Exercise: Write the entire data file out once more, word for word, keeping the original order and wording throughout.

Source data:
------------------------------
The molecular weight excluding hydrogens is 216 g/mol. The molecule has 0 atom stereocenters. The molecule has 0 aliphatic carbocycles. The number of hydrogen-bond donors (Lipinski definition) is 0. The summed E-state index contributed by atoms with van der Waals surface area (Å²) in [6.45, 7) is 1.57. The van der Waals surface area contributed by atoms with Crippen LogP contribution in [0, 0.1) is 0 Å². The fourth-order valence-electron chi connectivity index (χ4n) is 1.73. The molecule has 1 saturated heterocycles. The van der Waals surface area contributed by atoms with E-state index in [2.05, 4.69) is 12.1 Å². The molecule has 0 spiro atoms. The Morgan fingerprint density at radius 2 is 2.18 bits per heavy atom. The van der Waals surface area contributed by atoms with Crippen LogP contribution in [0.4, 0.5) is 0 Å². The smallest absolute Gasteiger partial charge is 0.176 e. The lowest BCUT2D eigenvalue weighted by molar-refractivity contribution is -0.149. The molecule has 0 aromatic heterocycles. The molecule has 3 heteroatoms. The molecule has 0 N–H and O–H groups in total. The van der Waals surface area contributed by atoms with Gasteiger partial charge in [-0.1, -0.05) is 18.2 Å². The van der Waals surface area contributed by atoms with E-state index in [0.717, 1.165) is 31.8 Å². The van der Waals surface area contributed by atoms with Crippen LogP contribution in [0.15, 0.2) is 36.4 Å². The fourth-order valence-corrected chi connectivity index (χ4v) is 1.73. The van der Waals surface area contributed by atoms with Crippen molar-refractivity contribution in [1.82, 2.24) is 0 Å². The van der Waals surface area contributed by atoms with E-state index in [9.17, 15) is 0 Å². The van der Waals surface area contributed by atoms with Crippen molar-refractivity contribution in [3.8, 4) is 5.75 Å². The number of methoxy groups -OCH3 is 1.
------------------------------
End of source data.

The molecular weight excluding hydrogens is 216 g/mol. The molecule has 0 atom stereocenters. The molecule has 0 aliphatic carbocycles. The number of hydrogen-bond donors (Lipinski definition) is 0. The summed E-state index contributed by atoms with van der Waals surface area (Å²) in [6.45, 7) is 1.57. The van der Waals surface area contributed by atoms with Crippen LogP contribution in [0, 0.1) is 0 Å². The fourth-order valence-electron chi connectivity index (χ4n) is 1.73. The molecule has 1 saturated heterocycles. The van der Waals surface area contributed by atoms with E-state index in [2.05, 4.69) is 12.1 Å². The molecule has 0 spiro atoms. The Morgan fingerprint density at radius 2 is 2.18 bits per heavy atom. The van der Waals surface area contributed by atoms with Crippen LogP contribution in [0.4, 0.5) is 0 Å². The smallest absolute Gasteiger partial charge is 0.176 e. The lowest BCUT2D eigenvalue weighted by molar-refractivity contribution is -0.149. The molecule has 0 aromatic heterocycles. The molecule has 3 heteroatoms. The molecule has 0 N–H and O–H groups in total. The van der Waals surface area contributed by atoms with Gasteiger partial charge in [-0.1, -0.05) is 18.2 Å². The van der Waals surface area contributed by atoms with E-state index in [0.717, 1.165) is 31.8 Å². The van der Waals surface area contributed by atoms with Crippen LogP contribution in [0.15, 0.2) is 36.4 Å². The fourth-order valence-corrected chi connectivity index (χ4v) is 1.73. The van der Waals surface area contributed by atoms with Crippen molar-refractivity contribution in [1.82, 2.24) is 0 Å². The van der Waals surface area contributed by atoms with E-state index in [9.17, 15) is 0 Å². The van der Waals surface area contributed by atoms with Crippen molar-refractivity contribution in [3.8, 4) is 5.75 Å². The number of methoxy groups -OCH3 is 1.